Finland in WWII: The Democratic Axis Power

World War II was the largest, bloodiest conflict in human history. The war either directly or indirectly affected almost every country on Earth, with 62 countries officially declaring war and even most neutral countries impacted by the war in some way. Yet most of what we hear about the war in the history books, documentaries on TV, Hollywood movies and video games is centered around the conflicts between the biggest players: Germany, Italy, and Japan on the one side and the United States, Britain, and the USSR on the other. Many of the smaller countries tend to get left out of the story.

Today, we are going to talk about one of those smaller countries: Finland. A country of about five million people living on the eastern edge of Scandinavia, between Sweden on the west and Russia on the east, Finland has been a stable and prosperous democracy since it won its independence in 1918. Yet during World War II, this modern, democratic society joined forces with Nazi Germany, the most evil and ruthless totalitarian dictatorship in history. What could possibly have made Finland’s leaders decide to ally their nation with such a monster?

Common enemies. Namely, the Soviet Union.

First, a little background on Finnish history. The Finns are a unique people of somewhat mysterious origin. During the Middle Ages, Sweden gradually conquered and colonized Finland, spreading Christianity and Scandinavian culture. Swedish rule in Finland lasted for centuries until coming to a rather abrupt end in 1809, when Russia conquered the country. Under Russian rule, the Tsar added the title “Grand Duke of Finland” to his list of titles, but otherwise mostly left Finland alone and let the Finns handle their own affairs. However, later tsars like Alexander III and Nicholas II decided to impose much more direct control over the country and tried to “Russianize” the Finnish people, a plan that met plenty of resistance among the Finns.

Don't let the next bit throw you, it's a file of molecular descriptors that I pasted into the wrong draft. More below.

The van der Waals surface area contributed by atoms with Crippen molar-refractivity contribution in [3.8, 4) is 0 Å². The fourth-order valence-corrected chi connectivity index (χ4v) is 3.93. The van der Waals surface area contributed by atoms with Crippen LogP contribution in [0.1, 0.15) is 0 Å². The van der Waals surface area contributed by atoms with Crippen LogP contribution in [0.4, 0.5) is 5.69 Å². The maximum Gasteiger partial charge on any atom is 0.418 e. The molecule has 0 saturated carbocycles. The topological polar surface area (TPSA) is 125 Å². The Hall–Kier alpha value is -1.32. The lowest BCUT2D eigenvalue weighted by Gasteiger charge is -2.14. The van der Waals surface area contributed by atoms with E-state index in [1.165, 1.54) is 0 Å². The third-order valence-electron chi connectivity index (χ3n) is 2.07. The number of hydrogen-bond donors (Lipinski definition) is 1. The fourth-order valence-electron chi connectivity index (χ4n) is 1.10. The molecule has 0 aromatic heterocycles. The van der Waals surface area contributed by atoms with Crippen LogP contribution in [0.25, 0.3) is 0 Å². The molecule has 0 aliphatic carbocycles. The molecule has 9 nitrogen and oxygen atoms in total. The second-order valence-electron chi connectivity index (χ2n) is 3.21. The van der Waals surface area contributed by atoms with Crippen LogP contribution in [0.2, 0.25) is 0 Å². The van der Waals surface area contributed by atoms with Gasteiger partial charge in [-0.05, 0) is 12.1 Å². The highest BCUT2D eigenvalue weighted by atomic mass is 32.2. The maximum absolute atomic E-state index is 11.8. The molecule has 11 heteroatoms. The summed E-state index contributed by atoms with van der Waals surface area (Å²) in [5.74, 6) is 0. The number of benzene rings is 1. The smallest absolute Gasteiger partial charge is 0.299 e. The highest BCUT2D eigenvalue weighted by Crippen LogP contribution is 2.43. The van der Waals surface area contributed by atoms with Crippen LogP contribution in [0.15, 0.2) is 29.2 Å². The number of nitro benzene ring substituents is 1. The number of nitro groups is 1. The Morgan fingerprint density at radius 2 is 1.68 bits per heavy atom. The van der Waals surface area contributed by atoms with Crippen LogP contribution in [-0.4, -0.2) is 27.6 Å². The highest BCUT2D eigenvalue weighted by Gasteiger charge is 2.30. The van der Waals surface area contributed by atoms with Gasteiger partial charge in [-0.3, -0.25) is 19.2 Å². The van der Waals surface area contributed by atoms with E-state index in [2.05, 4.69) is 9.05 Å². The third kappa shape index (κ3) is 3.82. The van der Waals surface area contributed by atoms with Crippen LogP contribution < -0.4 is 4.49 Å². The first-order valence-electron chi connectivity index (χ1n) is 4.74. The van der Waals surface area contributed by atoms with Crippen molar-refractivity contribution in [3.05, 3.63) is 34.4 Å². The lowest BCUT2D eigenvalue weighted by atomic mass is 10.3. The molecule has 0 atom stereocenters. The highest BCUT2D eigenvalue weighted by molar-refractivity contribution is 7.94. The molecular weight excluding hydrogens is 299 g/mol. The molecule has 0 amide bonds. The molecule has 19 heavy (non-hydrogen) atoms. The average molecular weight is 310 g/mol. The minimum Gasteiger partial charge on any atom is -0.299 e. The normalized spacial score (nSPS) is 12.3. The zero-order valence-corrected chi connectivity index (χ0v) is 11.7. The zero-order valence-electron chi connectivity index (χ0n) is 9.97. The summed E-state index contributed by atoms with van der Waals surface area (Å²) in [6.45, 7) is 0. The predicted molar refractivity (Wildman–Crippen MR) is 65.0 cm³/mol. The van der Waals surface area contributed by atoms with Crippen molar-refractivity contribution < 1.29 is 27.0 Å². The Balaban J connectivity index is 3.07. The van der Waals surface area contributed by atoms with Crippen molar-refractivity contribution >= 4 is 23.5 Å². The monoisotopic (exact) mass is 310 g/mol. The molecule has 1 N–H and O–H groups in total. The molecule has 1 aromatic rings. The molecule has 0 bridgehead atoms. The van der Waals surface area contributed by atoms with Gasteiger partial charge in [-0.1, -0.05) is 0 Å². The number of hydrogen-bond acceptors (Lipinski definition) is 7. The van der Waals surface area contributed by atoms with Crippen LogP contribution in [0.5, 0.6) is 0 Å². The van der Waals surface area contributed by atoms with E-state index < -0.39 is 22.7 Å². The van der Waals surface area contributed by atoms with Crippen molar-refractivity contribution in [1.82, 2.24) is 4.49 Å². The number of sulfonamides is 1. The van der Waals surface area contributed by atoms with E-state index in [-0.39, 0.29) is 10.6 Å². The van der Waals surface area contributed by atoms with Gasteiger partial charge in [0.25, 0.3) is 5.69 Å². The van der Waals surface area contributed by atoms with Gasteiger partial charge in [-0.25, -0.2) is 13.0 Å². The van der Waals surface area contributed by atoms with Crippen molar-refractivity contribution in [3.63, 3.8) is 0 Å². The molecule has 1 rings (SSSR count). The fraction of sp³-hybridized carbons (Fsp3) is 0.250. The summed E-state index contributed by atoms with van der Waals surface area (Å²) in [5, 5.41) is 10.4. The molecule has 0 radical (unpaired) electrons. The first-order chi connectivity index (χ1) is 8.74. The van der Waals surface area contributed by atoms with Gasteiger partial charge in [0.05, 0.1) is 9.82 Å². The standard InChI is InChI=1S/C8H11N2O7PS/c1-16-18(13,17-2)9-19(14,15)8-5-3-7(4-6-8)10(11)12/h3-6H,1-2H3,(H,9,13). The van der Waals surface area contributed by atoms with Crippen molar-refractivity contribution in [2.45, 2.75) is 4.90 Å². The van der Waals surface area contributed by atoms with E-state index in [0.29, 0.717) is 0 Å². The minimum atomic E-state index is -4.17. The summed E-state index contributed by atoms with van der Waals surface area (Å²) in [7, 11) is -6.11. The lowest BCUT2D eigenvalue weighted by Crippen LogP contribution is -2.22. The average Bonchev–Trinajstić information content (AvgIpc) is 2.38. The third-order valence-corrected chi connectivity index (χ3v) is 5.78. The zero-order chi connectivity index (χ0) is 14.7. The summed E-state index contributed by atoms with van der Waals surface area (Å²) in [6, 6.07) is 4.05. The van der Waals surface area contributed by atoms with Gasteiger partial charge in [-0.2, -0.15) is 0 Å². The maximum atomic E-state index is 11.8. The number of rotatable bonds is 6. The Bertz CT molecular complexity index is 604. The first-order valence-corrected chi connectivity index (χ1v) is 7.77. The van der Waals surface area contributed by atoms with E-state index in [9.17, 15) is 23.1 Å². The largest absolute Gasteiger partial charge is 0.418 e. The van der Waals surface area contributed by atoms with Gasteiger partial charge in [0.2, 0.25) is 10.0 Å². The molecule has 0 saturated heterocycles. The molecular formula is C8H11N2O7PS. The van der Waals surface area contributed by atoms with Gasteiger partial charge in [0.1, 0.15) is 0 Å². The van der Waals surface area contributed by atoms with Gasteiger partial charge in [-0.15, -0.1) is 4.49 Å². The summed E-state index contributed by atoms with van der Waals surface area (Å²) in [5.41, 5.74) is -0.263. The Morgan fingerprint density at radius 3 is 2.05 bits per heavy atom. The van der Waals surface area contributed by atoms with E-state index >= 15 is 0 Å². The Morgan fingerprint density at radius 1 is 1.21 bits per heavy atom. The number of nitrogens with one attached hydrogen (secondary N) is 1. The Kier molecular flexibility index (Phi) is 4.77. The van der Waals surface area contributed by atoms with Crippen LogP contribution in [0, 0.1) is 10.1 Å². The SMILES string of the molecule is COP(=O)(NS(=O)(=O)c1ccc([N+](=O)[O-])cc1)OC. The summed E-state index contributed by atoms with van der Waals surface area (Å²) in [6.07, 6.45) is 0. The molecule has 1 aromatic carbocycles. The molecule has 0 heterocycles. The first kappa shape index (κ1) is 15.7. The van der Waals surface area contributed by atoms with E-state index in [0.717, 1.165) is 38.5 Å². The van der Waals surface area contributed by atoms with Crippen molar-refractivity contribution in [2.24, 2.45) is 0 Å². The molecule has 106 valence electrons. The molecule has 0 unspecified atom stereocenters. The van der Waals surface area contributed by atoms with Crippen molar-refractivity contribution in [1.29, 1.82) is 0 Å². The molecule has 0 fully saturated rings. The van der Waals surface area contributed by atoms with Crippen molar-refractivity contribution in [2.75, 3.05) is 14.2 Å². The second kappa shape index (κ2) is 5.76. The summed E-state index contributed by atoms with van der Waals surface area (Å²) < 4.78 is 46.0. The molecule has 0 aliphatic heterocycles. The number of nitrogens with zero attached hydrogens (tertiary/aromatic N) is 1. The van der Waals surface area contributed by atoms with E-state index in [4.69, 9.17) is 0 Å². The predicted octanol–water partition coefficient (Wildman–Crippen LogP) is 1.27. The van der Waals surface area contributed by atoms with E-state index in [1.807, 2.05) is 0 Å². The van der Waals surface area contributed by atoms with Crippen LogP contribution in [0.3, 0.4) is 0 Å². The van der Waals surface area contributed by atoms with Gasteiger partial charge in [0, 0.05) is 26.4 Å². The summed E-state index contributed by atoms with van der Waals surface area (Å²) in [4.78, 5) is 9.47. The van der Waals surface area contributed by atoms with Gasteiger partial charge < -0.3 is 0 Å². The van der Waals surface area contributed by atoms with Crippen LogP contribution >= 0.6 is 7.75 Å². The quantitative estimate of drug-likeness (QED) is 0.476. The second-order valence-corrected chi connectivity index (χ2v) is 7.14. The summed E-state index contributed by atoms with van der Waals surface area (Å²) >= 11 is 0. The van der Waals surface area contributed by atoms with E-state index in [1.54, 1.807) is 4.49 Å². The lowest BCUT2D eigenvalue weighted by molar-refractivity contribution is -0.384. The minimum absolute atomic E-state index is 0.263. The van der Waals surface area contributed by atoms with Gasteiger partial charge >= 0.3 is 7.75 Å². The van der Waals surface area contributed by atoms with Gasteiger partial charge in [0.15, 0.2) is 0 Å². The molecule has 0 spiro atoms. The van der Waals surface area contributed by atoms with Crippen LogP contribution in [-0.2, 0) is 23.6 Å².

This leads me to 1917 and the Russian Revolution. When the Bolsheviks seized power, Finnish society was divided between Communist “Reds” backed by the Russian Bolsheviks and pro-democracy, pro-independence “Whites” aided by Germany. In a brief civil war, the Whites won decisively, securing Finland’s independence and adopting a democratic constitution.

Now, let’s fast-forward a bit to 1939, and the signing of the Molotov-Ribbentrop Pact between Nazi Germany and the Soviet Union. Publicly, the agreement was one of peace and establishing trade links, but it secretly included a clause whereby the Soviets and Germans would carve Poland up between each other. The German invasion of Poland just nine days later sparked the outbreak of WWII in Europe, and it was swiftly followed by the Soviet invasion of Poland.

Under Joseph Stalin’s rule, the USSR had mostly kept to itself in the 1930’s, pursuing a policy of “Socialism in One Country” as it industrialized and modernized. However, by 1939, Stalin was confident enough in his country’s strength that he wanted to flex its muscle. Soviet forces took over Estonia, Latvia, and Lithuania, and the Red Army invaded Finland on November 30, 1939.

Stalin almost certainly was supremely confident in success. The mighty Red Army would surely steamroll the puny Finnish militia, and surely he would have the support of those who had backed the Reds in Finland’s civil war just two decades prior. He even had a puppet Communist government all set up and ready to take over once the war was won.

That’s when the mighty Red Army found itself being picked off one by one by Finnish snipers on skis.

You thought I was joking, didn’t you? Nope, not joking.

Yeah, it turns out that Stalin was his own worst enemy. Paranoid and obsessive, Stalin systematically killed or imprisoned anyone he thought had even the remotest chance of being a threat to his rule, and by some estimates he actually killed more people than Hitler had. As a result, the leadership of the Red Army was based more on political loyalty and ideological purity than basic competence. One would think that Russia, of all countries, would know how to fight a war in winter, but instead the Finns humiliated the Soviet forces with the ferocity of their resistance.

Stalin had underestimated just how much the memory of Russianization motivated Finns to refuse to accept a return to Russian rule, and overestimated how much support there was for Communism in the Finnish working class. After their victory, it turns out, the Whites decided to pursue moderate political and economic reforms that helped the poor in order to weaken public support for Communism, and these political strategies had worked. Stalin was seen as a conqueror, not a liberator.